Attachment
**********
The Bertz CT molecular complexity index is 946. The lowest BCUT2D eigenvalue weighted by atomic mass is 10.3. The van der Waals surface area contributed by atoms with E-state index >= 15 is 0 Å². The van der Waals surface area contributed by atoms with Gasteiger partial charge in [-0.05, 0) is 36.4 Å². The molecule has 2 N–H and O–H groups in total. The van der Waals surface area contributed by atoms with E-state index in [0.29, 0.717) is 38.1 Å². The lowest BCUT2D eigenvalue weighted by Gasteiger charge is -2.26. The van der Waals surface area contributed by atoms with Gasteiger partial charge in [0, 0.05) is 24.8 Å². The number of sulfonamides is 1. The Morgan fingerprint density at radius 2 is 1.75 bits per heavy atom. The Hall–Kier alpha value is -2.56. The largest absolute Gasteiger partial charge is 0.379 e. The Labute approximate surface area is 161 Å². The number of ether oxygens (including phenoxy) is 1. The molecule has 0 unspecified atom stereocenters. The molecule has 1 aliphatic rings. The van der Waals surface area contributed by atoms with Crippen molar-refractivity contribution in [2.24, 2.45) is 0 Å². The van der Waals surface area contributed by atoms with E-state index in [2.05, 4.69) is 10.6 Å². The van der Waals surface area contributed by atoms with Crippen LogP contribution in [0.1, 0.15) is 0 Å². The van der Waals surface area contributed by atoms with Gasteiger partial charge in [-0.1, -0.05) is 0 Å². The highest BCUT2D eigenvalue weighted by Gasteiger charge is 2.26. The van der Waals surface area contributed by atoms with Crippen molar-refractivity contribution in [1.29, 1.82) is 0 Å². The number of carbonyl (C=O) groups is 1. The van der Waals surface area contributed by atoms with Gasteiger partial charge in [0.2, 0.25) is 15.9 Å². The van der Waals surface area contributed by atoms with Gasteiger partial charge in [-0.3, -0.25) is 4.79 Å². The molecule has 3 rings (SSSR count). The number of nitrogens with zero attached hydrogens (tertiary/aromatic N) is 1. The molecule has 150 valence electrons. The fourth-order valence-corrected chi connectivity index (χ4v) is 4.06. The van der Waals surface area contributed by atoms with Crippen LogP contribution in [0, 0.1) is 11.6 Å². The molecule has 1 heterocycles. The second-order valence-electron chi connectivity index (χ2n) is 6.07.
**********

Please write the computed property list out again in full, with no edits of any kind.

The Bertz CT molecular complexity index is 946. The lowest BCUT2D eigenvalue weighted by atomic mass is 10.3. The van der Waals surface area contributed by atoms with E-state index >= 15 is 0 Å². The van der Waals surface area contributed by atoms with Gasteiger partial charge in [-0.05, 0) is 36.4 Å². The molecule has 2 N–H and O–H groups in total. The van der Waals surface area contributed by atoms with E-state index in [0.29, 0.717) is 38.1 Å². The lowest BCUT2D eigenvalue weighted by Gasteiger charge is -2.26. The van der Waals surface area contributed by atoms with Gasteiger partial charge in [0, 0.05) is 24.8 Å². The number of sulfonamides is 1. The Morgan fingerprint density at radius 2 is 1.75 bits per heavy atom. The Hall–Kier alpha value is -2.56. The largest absolute Gasteiger partial charge is 0.379 e. The Labute approximate surface area is 161 Å². The number of ether oxygens (including phenoxy) is 1. The molecule has 0 unspecified atom stereocenters. The molecule has 1 aliphatic rings. The van der Waals surface area contributed by atoms with Crippen molar-refractivity contribution in [2.24, 2.45) is 0 Å². The van der Waals surface area contributed by atoms with E-state index in [2.05, 4.69) is 10.6 Å². The van der Waals surface area contributed by atoms with Crippen LogP contribution in [0.1, 0.15) is 0 Å². The van der Waals surface area contributed by atoms with Gasteiger partial charge in [-0.1, -0.05) is 0 Å². The highest BCUT2D eigenvalue weighted by Gasteiger charge is 2.26. The van der Waals surface area contributed by atoms with Crippen molar-refractivity contribution in [1.29, 1.82) is 0 Å². The number of carbonyl (C=O) groups is 1. The van der Waals surface area contributed by atoms with Gasteiger partial charge in [0.2, 0.25) is 15.9 Å². The van der Waals surface area contributed by atoms with Gasteiger partial charge in [-0.3, -0.25) is 4.79 Å². The molecule has 3 rings (SSSR count). The number of nitrogens with zero attached hydrogens (tertiary/aromatic N) is 1. The molecule has 150 valence electrons. The fourth-order valence-corrected chi connectivity index (χ4v) is 4.06. The van der Waals surface area contributed by atoms with Crippen LogP contribution in [0, 0.1) is 11.6 Å². The molecule has 1 heterocycles. The second-order valence-electron chi connectivity index (χ2n) is 6.07.